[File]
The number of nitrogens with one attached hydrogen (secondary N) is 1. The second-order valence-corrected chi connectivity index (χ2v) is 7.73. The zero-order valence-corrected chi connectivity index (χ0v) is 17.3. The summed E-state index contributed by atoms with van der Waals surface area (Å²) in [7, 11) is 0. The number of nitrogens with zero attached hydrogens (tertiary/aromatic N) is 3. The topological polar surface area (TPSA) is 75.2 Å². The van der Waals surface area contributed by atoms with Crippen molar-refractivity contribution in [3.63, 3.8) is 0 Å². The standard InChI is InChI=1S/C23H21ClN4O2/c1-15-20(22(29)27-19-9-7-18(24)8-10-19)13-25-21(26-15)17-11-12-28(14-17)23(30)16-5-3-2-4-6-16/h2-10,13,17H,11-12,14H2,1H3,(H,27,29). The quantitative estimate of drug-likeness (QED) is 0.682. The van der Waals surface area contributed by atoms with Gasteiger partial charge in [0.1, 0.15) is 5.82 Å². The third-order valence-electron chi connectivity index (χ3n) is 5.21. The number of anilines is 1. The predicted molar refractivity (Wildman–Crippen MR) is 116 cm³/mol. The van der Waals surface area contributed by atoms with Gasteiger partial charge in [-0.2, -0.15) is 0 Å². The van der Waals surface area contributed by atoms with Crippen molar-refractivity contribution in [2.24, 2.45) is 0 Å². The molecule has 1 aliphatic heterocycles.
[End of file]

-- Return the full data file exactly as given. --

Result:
The number of nitrogens with one attached hydrogen (secondary N) is 1. The second-order valence-corrected chi connectivity index (χ2v) is 7.73. The zero-order valence-corrected chi connectivity index (χ0v) is 17.3. The summed E-state index contributed by atoms with van der Waals surface area (Å²) in [7, 11) is 0. The number of nitrogens with zero attached hydrogens (tertiary/aromatic N) is 3. The topological polar surface area (TPSA) is 75.2 Å². The van der Waals surface area contributed by atoms with Crippen molar-refractivity contribution in [3.63, 3.8) is 0 Å². The standard InChI is InChI=1S/C23H21ClN4O2/c1-15-20(22(29)27-19-9-7-18(24)8-10-19)13-25-21(26-15)17-11-12-28(14-17)23(30)16-5-3-2-4-6-16/h2-10,13,17H,11-12,14H2,1H3,(H,27,29). The quantitative estimate of drug-likeness (QED) is 0.682. The van der Waals surface area contributed by atoms with Gasteiger partial charge in [0.1, 0.15) is 5.82 Å². The third-order valence-electron chi connectivity index (χ3n) is 5.21. The number of anilines is 1. The predicted molar refractivity (Wildman–Crippen MR) is 116 cm³/mol. The van der Waals surface area contributed by atoms with Gasteiger partial charge in [-0.2, -0.15) is 0 Å². The van der Waals surface area contributed by atoms with Crippen molar-refractivity contribution in [2.24, 2.45) is 0 Å². The molecule has 1 aliphatic heterocycles.